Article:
Unitarian Universalist Fellowship of the Mendocino Coast
Facing Our Mortality ( March 2009 )
|Home | Beliefs | FAQ | Links | Rick Childs Biography | Spirituality Essays|
For me, death is pretty much of an abstract concept. The fact that someday I won't be here to enjoy all that our human life offers is so overwhelming and horrible that I keep its reality pretty much in the furthest chambers of my mind. I'm pretty sure I'm not alone in that.
I recall a line from a recent MTC play that's stayed with me because of its pointed reality. A woman with a terminal cancer, aware that her death was just around the corner, says this line to a friend, "You know you're going to die. But I know I'm going to die." She goes on to say how much more precious and meaningful life had become to her, now that it was about to be taken from her. Those who've had near-death experiences universally report the same..a much more acute appreciation and involvement with life.
The huge topic of our mortality is well beyond the scope of this essay, of course. But the play's important message makes me wonder if my keeping my mortality at full arm's length isn't so smart.
On the other hand, it may well be true that life becomes so much better lived when we're free of the discomforting awareness that this will be someday gone. Ignorance is bliss, as they say. John Updike, someone preoccupied with his mortality, often wrote about the harm - the darkness - this awareness cast over his life.
It's important, I think, to be aware of how each attitude profoundly affects how we go about our day-to-day living.. its effects on how we use our time, how we're able (or unable) to be fully present `in the here and now,' and how we ultimately find meaning and our purpose in life. Where are you on the spectrum between the "gobble it before it goes" and the "So what? I've got forever" alternatives
Ideally, following Aristotle's "moderation in all things" wisdom, each of us has found our own optimal point along the spectrum, pretty close to the middle, where we live neither in denial of, nor overly aware of, our mortality.so we're able to maximize our life. And then, depending on life's events, allowing ourselves to adjust slightly towards one view or the other, so we're always getting the most we can from our limited - and decreasing - time here on earth.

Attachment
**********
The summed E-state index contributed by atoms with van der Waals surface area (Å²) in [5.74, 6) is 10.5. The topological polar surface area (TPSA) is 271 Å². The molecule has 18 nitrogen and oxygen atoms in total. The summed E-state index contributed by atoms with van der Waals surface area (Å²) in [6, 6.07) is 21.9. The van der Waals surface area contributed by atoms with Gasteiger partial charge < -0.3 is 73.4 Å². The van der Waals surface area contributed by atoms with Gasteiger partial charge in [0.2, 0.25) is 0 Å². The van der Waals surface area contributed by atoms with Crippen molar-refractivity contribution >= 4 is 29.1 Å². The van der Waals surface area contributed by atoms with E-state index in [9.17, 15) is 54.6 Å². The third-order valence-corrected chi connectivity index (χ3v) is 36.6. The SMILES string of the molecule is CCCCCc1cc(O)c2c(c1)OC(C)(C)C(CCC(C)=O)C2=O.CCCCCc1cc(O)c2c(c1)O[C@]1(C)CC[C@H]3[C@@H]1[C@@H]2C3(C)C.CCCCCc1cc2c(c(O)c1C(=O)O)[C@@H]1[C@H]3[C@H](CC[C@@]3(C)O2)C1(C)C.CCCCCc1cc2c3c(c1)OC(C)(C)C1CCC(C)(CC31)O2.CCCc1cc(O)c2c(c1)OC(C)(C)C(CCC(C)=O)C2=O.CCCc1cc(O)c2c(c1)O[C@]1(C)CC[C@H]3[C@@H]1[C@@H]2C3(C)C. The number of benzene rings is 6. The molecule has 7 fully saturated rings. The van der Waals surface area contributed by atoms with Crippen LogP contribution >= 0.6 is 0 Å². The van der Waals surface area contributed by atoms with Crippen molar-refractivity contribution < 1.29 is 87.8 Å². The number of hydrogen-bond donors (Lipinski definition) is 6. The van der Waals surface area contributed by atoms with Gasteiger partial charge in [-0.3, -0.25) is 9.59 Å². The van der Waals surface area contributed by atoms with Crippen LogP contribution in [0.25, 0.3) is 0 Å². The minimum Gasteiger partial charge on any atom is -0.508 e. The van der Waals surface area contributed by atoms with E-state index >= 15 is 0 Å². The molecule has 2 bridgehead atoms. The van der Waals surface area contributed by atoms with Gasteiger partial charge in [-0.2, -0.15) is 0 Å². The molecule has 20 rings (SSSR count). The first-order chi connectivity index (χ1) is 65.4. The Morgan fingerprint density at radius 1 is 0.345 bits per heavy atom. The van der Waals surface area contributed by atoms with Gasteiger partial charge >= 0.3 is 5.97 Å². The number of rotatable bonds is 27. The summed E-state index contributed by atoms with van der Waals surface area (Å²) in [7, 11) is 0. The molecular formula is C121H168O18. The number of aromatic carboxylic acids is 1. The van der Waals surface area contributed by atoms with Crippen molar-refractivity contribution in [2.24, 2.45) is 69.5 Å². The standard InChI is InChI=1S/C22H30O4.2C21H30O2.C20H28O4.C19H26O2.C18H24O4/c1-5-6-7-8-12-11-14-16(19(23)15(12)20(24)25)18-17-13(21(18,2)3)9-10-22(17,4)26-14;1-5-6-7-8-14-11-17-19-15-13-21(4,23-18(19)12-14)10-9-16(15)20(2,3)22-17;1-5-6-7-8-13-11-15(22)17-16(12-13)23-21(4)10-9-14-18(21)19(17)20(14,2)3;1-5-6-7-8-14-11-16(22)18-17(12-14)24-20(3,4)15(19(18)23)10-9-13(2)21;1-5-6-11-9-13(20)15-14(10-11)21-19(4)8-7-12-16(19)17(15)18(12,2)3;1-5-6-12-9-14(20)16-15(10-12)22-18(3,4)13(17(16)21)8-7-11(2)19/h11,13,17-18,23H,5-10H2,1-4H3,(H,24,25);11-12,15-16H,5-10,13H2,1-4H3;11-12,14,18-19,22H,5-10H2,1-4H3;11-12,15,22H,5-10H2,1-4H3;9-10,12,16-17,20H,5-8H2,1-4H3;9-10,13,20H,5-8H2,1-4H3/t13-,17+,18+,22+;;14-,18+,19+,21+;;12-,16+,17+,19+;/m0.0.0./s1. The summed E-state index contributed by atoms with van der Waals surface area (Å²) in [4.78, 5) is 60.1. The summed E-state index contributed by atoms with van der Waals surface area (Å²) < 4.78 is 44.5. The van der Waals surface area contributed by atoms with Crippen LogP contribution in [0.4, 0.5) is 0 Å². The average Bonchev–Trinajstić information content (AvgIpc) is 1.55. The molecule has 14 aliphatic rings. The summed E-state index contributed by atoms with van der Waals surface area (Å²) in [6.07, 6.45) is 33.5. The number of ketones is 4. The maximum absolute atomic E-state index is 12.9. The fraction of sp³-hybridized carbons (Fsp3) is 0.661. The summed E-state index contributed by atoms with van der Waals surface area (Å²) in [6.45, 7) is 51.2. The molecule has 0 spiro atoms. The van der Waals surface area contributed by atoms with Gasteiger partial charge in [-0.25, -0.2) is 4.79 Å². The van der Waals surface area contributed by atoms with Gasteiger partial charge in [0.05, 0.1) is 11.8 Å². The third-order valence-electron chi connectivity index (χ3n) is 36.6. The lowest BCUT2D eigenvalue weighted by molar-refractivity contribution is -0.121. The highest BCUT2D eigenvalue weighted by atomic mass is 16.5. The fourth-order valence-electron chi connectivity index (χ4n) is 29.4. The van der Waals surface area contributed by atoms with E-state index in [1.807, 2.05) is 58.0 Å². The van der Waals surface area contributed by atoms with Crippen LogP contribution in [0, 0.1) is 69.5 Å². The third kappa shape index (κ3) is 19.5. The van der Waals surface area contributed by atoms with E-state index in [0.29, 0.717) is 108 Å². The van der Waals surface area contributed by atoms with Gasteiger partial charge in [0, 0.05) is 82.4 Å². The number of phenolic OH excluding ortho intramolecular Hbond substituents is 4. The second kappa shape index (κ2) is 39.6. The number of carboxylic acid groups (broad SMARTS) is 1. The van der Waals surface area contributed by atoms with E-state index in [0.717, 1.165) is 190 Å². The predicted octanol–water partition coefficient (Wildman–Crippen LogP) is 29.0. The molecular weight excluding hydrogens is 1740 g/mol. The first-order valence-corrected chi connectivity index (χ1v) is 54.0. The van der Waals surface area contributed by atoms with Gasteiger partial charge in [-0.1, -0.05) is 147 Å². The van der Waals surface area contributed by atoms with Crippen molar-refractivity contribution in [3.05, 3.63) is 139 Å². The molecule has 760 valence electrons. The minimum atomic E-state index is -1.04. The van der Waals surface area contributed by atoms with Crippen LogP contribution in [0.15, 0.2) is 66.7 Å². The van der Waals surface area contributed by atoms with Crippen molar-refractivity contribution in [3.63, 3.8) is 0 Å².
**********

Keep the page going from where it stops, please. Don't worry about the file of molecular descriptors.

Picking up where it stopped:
These thoughts connect to the "Living Will" workshop the Fellowship is sponsoring on
March 7, as I think it will offer us several large potential benefits.
The workshop will, first of all, enable us to lock in just what `heroic' treatments each of us would like or not like, should we wind up in a condition where we were unable to decide for ourselves.
Secondly, and perhaps most importantly, it will spare our loved ones the wrenching anguish of having to make that decision for us.as they face trying to balance their love for wanting us in their lives as long as possible with all the ethical, medical, and financial implications, along with having to guess "what we probably would have wanted" as well. Sparing them from this miserable no-win situation is truly a great gift of your love for them.
But the final benefit is what it might do for our own lives - and the time we have left. For all those like me, living too much in the denial of my Never-never Land, bringing our mortality to the foreground feels very healthy: deciding when life-sustaining treatments should cease.facing what not being here will look like.
If you don't already have a Living Will, I hope you'll be joining me there as well.
This is one in a series of essays on spirituality by Rick Childs, lay leader
of the Unitarian Universalist Fellowship of the Mendocino Coast. You may want to:
Read more Spirituality Essays
Read more about Rick Childs or send e-mail to:
Read more about the Unitarian Universalist Fellowship of the Mendocino Coast.
Questions about Unitarian Universalism? Ask Rick Childs,
Questions about our web site? Ask Ted Pack: